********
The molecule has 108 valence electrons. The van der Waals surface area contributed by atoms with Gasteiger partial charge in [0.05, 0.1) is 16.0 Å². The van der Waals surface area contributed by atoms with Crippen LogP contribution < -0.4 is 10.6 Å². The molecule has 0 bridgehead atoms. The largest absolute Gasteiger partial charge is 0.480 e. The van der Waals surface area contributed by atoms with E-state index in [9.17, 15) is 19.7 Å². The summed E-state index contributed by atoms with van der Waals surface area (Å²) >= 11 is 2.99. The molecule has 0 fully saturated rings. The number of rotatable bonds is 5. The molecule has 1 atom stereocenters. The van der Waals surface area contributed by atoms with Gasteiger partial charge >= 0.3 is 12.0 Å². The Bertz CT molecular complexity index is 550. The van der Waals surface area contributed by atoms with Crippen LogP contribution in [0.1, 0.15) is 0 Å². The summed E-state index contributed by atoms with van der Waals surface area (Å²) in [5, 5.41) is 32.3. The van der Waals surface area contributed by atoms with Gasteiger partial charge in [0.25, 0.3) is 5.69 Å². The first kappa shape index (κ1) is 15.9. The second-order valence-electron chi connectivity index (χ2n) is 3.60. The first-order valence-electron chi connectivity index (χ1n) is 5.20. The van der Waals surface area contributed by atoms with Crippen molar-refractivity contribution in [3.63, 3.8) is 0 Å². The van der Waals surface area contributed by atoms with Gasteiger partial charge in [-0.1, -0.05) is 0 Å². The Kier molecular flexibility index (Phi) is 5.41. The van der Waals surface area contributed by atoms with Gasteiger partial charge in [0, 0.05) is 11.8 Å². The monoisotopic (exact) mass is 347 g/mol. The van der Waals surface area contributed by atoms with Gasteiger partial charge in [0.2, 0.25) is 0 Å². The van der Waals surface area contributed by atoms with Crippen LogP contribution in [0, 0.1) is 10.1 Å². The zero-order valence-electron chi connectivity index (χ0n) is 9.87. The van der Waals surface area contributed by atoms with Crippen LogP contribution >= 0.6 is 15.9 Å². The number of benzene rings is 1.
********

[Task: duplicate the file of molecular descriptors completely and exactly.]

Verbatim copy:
The molecule has 108 valence electrons. The van der Waals surface area contributed by atoms with Gasteiger partial charge in [0.05, 0.1) is 16.0 Å². The van der Waals surface area contributed by atoms with Crippen LogP contribution < -0.4 is 10.6 Å². The molecule has 0 bridgehead atoms. The largest absolute Gasteiger partial charge is 0.480 e. The van der Waals surface area contributed by atoms with E-state index in [9.17, 15) is 19.7 Å². The summed E-state index contributed by atoms with van der Waals surface area (Å²) >= 11 is 2.99. The molecule has 0 fully saturated rings. The number of rotatable bonds is 5. The molecule has 1 atom stereocenters. The van der Waals surface area contributed by atoms with Gasteiger partial charge >= 0.3 is 12.0 Å². The Bertz CT molecular complexity index is 550. The van der Waals surface area contributed by atoms with Crippen LogP contribution in [0.1, 0.15) is 0 Å². The summed E-state index contributed by atoms with van der Waals surface area (Å²) in [5, 5.41) is 32.3. The van der Waals surface area contributed by atoms with Gasteiger partial charge in [0.25, 0.3) is 5.69 Å². The first kappa shape index (κ1) is 15.9. The second-order valence-electron chi connectivity index (χ2n) is 3.60. The first-order valence-electron chi connectivity index (χ1n) is 5.20. The van der Waals surface area contributed by atoms with Crippen molar-refractivity contribution in [3.63, 3.8) is 0 Å². The van der Waals surface area contributed by atoms with Gasteiger partial charge in [-0.1, -0.05) is 0 Å². The Kier molecular flexibility index (Phi) is 5.41. The van der Waals surface area contributed by atoms with Gasteiger partial charge in [0, 0.05) is 11.8 Å². The monoisotopic (exact) mass is 347 g/mol. The van der Waals surface area contributed by atoms with Gasteiger partial charge in [0.2, 0.25) is 0 Å². The van der Waals surface area contributed by atoms with Crippen LogP contribution in [0, 0.1) is 10.1 Å². The zero-order valence-electron chi connectivity index (χ0n) is 9.87. The van der Waals surface area contributed by atoms with Crippen LogP contribution >= 0.6 is 15.9 Å². The number of benzene rings is 1.